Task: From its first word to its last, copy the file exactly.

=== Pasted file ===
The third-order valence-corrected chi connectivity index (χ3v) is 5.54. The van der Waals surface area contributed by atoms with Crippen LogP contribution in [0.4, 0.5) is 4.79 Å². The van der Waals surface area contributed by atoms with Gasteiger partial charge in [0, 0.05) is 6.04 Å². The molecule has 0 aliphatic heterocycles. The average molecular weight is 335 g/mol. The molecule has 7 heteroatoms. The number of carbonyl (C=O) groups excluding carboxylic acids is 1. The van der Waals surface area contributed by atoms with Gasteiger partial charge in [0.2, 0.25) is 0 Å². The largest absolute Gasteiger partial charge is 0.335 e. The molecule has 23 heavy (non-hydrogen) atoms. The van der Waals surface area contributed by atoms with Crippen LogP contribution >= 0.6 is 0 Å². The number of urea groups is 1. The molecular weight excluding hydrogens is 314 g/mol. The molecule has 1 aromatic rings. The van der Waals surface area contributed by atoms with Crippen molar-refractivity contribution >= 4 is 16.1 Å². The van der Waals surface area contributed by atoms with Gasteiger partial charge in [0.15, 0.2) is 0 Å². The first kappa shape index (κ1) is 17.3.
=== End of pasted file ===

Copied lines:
The third-order valence-corrected chi connectivity index (χ3v) is 5.54. The van der Waals surface area contributed by atoms with Crippen LogP contribution in [0.4, 0.5) is 4.79 Å². The van der Waals surface area contributed by atoms with Gasteiger partial charge in [0, 0.05) is 6.04 Å². The molecule has 0 aliphatic heterocycles. The average molecular weight is 335 g/mol. The molecule has 7 heteroatoms. The number of carbonyl (C=O) groups excluding carboxylic acids is 1. The van der Waals surface area contributed by atoms with Gasteiger partial charge in [0.2, 0.25) is 0 Å². The largest absolute Gasteiger partial charge is 0.335 e. The molecule has 23 heavy (non-hydrogen) atoms. The van der Waals surface area contributed by atoms with Crippen LogP contribution >= 0.6 is 0 Å². The number of urea groups is 1. The molecular weight excluding hydrogens is 314 g/mol. The molecule has 1 aromatic rings. The van der Waals surface area contributed by atoms with Crippen molar-refractivity contribution >= 4 is 16.1 Å². The van der Waals surface area contributed by atoms with Gasteiger partial charge in [0.15, 0.2) is 0 Å². The first kappa shape index (κ1) is 17.3.